I can’t think of a better way to get in a bit of exercise and fresh air that to take a hike. Weather you choose to hike through a scenic national park or a city park, a good brisk walk is good for the mind, body and soul. Depending on your existing physical condition a walk can increase your heart rate, respiration and blood flow throughout your body. Muscles can be utilized which are commonly not used during the course of a normal day. And studies have shown that mental and emotional states are improved significantly following an out door excursion.
As with any activity there are precautions, depending where you are walking/hiking, it may require a different set of safety rules. Some universal rules apply first is to make sure you have enough water, wear appropriate clothing and your shoes match the hike or walk, wear a hat and or sun screen. If you choose to walk around the neighborhood always be aware of traffic and face oncoming vehicles, be visible and focused, get off your damn phone, use cross walks and if walking with friends travel single file (another advantage of this I will discuss later). When hiking in the wilderness always be aware of your surroundings, animal and environmental, both can kill you. Check the weather, trail maps, ask questions and make sure the hike is appropriate for you.
A good way to begin is to learn how to walk properly, but first you must stand properly. Begin by standing tall, feet 4 or 5 inches apart, knees slightly bent, NEVER lock your knees. Visualize you have 3 balloons (pick your favorite color), one is attached to your belt buckle, one the middle of your chest and the third at the very top of your head. The first balloon tips your pelvis up, this may require a little engagement of the abdominals. The second lifts your chest and rolls your shoulders back a little. And the third balloon lifts your head and slightly tilts your chin up. You are now in a very proper anatomical position, the way your body was intended to stand. From here visualize a slight breeze from behind, your balloon are now pulling you forward and up, you lean a few degrees forward and stride with your leg, always maintaining that 4 to 5 inch separation while keeping that leg in line with where you are walking.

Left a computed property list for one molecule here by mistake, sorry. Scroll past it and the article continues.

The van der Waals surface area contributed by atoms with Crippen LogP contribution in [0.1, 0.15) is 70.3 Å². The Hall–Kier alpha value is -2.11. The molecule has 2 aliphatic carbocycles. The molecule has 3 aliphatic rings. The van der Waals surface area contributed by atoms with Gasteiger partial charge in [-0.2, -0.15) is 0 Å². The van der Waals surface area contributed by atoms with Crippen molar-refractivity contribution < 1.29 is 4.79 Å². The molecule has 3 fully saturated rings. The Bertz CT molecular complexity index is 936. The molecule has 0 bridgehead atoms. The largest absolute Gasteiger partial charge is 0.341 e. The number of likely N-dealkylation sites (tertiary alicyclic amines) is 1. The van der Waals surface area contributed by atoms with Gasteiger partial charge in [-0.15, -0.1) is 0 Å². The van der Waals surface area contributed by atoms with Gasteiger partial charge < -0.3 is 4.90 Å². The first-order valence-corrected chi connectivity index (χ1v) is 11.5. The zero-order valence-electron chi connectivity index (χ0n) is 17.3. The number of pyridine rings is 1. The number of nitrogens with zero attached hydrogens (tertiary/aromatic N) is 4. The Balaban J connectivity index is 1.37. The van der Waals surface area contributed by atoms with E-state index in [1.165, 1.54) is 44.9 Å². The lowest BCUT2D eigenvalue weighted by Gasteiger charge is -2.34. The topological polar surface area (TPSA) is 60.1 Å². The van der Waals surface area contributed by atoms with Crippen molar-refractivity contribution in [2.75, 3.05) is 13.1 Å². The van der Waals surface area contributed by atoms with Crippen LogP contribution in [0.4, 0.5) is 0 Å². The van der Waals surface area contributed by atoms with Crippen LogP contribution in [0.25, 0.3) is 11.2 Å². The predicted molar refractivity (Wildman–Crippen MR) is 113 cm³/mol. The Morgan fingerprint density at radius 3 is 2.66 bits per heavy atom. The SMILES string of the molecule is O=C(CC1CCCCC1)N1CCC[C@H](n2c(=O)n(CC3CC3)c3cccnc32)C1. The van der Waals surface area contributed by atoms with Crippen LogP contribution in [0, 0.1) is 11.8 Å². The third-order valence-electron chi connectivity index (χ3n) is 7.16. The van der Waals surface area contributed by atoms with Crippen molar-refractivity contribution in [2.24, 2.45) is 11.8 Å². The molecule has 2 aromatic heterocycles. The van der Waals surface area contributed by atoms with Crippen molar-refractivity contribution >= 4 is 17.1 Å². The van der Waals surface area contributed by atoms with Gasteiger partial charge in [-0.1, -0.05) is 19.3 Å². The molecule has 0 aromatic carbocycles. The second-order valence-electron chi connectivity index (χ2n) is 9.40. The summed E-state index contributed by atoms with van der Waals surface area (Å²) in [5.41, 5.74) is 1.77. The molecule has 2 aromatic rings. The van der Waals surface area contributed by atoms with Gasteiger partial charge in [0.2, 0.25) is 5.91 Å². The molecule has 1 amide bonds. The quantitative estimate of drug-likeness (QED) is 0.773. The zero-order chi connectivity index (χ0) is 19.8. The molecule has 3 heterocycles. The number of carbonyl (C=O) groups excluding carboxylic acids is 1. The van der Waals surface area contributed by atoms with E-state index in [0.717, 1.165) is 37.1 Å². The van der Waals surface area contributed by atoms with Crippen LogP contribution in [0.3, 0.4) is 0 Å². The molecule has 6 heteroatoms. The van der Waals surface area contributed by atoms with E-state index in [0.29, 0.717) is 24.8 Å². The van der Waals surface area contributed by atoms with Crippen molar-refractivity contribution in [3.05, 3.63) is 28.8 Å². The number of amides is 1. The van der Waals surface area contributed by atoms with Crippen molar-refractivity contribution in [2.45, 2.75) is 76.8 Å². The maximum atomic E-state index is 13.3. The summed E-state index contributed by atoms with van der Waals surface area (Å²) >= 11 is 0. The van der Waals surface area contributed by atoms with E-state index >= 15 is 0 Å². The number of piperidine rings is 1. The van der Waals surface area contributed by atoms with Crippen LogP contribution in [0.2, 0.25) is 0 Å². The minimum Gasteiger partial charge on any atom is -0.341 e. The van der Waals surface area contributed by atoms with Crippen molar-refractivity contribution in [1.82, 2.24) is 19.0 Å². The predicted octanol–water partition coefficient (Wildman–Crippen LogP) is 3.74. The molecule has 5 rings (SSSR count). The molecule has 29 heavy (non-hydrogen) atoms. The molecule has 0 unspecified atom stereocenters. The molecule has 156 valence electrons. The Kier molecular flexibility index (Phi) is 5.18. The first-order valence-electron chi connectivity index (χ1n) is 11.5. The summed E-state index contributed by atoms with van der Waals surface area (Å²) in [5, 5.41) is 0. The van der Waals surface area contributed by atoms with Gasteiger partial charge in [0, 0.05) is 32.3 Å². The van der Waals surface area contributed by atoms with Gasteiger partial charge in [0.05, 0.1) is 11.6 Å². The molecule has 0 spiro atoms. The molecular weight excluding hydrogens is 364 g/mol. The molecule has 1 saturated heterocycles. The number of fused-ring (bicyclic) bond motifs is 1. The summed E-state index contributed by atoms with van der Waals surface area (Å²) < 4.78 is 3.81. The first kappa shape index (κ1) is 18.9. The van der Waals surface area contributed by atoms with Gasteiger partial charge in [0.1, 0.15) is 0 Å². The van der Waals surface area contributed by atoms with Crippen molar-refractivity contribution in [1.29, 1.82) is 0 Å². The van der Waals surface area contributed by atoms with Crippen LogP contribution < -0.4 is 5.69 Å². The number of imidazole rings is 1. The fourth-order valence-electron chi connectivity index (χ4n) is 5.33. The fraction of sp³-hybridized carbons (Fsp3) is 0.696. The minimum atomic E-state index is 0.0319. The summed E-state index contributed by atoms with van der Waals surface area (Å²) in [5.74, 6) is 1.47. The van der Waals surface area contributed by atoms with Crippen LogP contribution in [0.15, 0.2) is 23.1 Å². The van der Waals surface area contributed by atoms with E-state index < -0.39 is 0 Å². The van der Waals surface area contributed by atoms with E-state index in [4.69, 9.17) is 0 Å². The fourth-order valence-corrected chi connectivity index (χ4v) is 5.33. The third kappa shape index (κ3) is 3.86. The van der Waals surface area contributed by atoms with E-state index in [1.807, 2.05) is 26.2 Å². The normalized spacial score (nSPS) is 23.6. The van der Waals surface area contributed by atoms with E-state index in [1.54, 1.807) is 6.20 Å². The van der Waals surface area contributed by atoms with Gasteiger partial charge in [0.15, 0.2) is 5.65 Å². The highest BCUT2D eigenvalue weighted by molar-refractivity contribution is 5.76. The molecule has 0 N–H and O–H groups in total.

Walking should be mostly effortless when using this method since you are using gravity to propel yourself. You are simply falling forward, catching yourself and repeating the process over and over. Sounds simple but it took me months until I felt comfortable with this but when it clicked it completely changed my approach to walking/hiking/running. Remember the single file walking earlier? When walking with friends take turn observing each other, walk behind the other person and notice how their feet, legs, arms and body move. There should be no twisting or variations off of straight forward and straight back. Strides should be symmetrical, same pattern, same length. You can look at your shoes that have been worn for some time and assess the wear patterns. If in doubt ask a running professional at a running shoe store to evaluate your stride.
I see people walking on the tread mill frequently, it’s their winter hikes. If you are supplementing the treadmill for the trail there are a few things you might want to consider. Unless you only walk on paved roads you encounter a variety of uneven surfaces so you should do the same when utilizing the tread mill. First you should vary the angle of the treadmill, some will angle up to 30 degree, that’s a pretty steep incline but really engages the legs and buttocks. A StairMaster does the same thing so it’s a personal choice. Next you will want to change the angle you are walking by rotating your body 45 degrees the left and the right, each for a set amount of time or number of strides. By doing this you will work muscles in your calf and buttock you normally don’t use, resulting better balance, reduced sprained ankles and less fatigue when traversing a side hill or uneven terrain. It doesn’t hurt to walk backwards on the treadmill, this will work muscles you don’t normally utilize, improve coordination and balance while stretching your ankles, knees and hips thus preventing injuries. Always start off slow, work up to a comfortable speed, same with the incline and rotation of your body……baby steps are indeed required when first getting use to the treadmill.